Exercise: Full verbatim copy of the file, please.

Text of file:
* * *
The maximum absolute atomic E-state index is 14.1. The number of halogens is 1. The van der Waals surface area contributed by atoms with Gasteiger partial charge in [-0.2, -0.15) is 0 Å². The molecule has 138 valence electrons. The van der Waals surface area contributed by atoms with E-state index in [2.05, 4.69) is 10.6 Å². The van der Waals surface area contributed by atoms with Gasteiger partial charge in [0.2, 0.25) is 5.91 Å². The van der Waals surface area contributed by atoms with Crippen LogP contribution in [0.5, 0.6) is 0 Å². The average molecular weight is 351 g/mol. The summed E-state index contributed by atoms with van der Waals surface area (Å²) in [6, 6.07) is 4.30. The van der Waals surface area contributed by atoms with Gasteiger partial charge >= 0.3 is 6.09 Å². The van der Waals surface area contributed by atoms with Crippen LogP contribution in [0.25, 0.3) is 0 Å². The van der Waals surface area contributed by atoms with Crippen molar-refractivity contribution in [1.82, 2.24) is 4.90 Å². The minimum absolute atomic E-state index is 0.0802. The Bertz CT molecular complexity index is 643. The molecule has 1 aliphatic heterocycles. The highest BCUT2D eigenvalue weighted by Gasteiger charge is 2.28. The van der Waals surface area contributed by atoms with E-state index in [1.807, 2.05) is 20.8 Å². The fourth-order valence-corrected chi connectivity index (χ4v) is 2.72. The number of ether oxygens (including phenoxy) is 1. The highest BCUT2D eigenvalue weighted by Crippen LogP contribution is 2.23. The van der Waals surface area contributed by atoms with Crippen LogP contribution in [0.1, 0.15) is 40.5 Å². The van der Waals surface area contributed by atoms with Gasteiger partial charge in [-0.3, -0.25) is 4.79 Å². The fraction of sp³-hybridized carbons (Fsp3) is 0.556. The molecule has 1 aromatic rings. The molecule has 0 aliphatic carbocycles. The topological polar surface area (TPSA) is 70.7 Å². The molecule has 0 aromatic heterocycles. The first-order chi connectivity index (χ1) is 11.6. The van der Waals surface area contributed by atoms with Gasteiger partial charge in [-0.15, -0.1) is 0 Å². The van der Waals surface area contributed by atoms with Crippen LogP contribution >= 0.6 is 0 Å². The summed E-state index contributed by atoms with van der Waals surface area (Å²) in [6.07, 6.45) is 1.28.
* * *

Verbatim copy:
The maximum absolute atomic E-state index is 14.1. The number of halogens is 1. The van der Waals surface area contributed by atoms with Gasteiger partial charge in [-0.2, -0.15) is 0 Å². The molecule has 138 valence electrons. The van der Waals surface area contributed by atoms with E-state index in [2.05, 4.69) is 10.6 Å². The van der Waals surface area contributed by atoms with Gasteiger partial charge in [0.2, 0.25) is 5.91 Å². The van der Waals surface area contributed by atoms with Crippen LogP contribution in [0.5, 0.6) is 0 Å². The average molecular weight is 351 g/mol. The summed E-state index contributed by atoms with van der Waals surface area (Å²) in [6, 6.07) is 4.30. The van der Waals surface area contributed by atoms with Gasteiger partial charge >= 0.3 is 6.09 Å². The van der Waals surface area contributed by atoms with Crippen LogP contribution in [0.25, 0.3) is 0 Å². The van der Waals surface area contributed by atoms with Crippen molar-refractivity contribution in [1.82, 2.24) is 4.90 Å². The minimum absolute atomic E-state index is 0.0802. The Bertz CT molecular complexity index is 643. The molecule has 1 aliphatic heterocycles. The highest BCUT2D eigenvalue weighted by Gasteiger charge is 2.28. The van der Waals surface area contributed by atoms with E-state index in [1.807, 2.05) is 20.8 Å². The fourth-order valence-corrected chi connectivity index (χ4v) is 2.72. The number of ether oxygens (including phenoxy) is 1. The highest BCUT2D eigenvalue weighted by Crippen LogP contribution is 2.23. The van der Waals surface area contributed by atoms with Crippen LogP contribution in [0.1, 0.15) is 40.5 Å². The van der Waals surface area contributed by atoms with Gasteiger partial charge in [-0.3, -0.25) is 4.79 Å². The fraction of sp³-hybridized carbons (Fsp3) is 0.556. The molecule has 1 aromatic rings. The molecule has 0 aliphatic carbocycles. The topological polar surface area (TPSA) is 70.7 Å². The molecule has 0 aromatic heterocycles. The first-order chi connectivity index (χ1) is 11.6. The van der Waals surface area contributed by atoms with Gasteiger partial charge in [-0.15, -0.1) is 0 Å². The van der Waals surface area contributed by atoms with Crippen LogP contribution >= 0.6 is 0 Å². The summed E-state index contributed by atoms with van der Waals surface area (Å²) in [6.07, 6.45) is 1.28.